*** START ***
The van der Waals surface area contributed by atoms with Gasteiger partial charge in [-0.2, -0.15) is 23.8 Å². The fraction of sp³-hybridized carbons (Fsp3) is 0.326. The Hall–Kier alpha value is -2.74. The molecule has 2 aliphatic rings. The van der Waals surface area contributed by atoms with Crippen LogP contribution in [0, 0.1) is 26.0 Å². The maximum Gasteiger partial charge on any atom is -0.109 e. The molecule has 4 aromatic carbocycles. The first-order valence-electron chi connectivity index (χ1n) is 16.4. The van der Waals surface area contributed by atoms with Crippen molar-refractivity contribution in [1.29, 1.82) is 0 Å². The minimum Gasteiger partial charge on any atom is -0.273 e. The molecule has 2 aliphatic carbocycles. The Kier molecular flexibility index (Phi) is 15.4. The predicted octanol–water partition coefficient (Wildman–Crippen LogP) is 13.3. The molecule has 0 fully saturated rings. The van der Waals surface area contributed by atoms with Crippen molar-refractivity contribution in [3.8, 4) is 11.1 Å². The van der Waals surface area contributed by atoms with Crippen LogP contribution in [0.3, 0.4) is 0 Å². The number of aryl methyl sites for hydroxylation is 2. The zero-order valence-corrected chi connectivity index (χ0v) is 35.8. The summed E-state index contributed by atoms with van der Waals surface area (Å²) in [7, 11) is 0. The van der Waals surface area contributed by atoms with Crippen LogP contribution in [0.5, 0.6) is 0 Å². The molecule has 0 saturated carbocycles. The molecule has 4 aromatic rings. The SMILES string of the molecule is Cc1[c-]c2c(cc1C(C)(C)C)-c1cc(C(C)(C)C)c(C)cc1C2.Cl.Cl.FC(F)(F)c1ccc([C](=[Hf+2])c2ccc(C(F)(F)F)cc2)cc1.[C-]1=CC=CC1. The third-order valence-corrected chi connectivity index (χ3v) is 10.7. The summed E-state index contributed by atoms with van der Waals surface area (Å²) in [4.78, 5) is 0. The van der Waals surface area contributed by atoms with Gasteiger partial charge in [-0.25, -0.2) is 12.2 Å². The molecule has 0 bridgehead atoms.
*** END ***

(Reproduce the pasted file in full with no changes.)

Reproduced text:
The van der Waals surface area contributed by atoms with Gasteiger partial charge in [-0.2, -0.15) is 23.8 Å². The fraction of sp³-hybridized carbons (Fsp3) is 0.326. The Hall–Kier alpha value is -2.74. The molecule has 2 aliphatic rings. The van der Waals surface area contributed by atoms with Crippen LogP contribution in [0, 0.1) is 26.0 Å². The maximum Gasteiger partial charge on any atom is -0.109 e. The molecule has 4 aromatic carbocycles. The first-order valence-electron chi connectivity index (χ1n) is 16.4. The van der Waals surface area contributed by atoms with Crippen molar-refractivity contribution in [1.29, 1.82) is 0 Å². The minimum Gasteiger partial charge on any atom is -0.273 e. The molecule has 2 aliphatic carbocycles. The Kier molecular flexibility index (Phi) is 15.4. The predicted octanol–water partition coefficient (Wildman–Crippen LogP) is 13.3. The molecule has 0 fully saturated rings. The van der Waals surface area contributed by atoms with Crippen molar-refractivity contribution in [3.8, 4) is 11.1 Å². The van der Waals surface area contributed by atoms with Crippen LogP contribution in [0.3, 0.4) is 0 Å². The number of aryl methyl sites for hydroxylation is 2. The zero-order valence-corrected chi connectivity index (χ0v) is 35.8. The summed E-state index contributed by atoms with van der Waals surface area (Å²) in [7, 11) is 0. The van der Waals surface area contributed by atoms with Crippen LogP contribution in [0.5, 0.6) is 0 Å². The molecule has 0 saturated carbocycles. The molecule has 4 aromatic rings. The SMILES string of the molecule is Cc1[c-]c2c(cc1C(C)(C)C)-c1cc(C(C)(C)C)c(C)cc1C2.Cl.Cl.FC(F)(F)c1ccc([C](=[Hf+2])c2ccc(C(F)(F)F)cc2)cc1.[C-]1=CC=CC1. The third-order valence-corrected chi connectivity index (χ3v) is 10.7. The summed E-state index contributed by atoms with van der Waals surface area (Å²) in [4.78, 5) is 0. The van der Waals surface area contributed by atoms with Gasteiger partial charge in [-0.25, -0.2) is 12.2 Å². The molecule has 0 bridgehead atoms.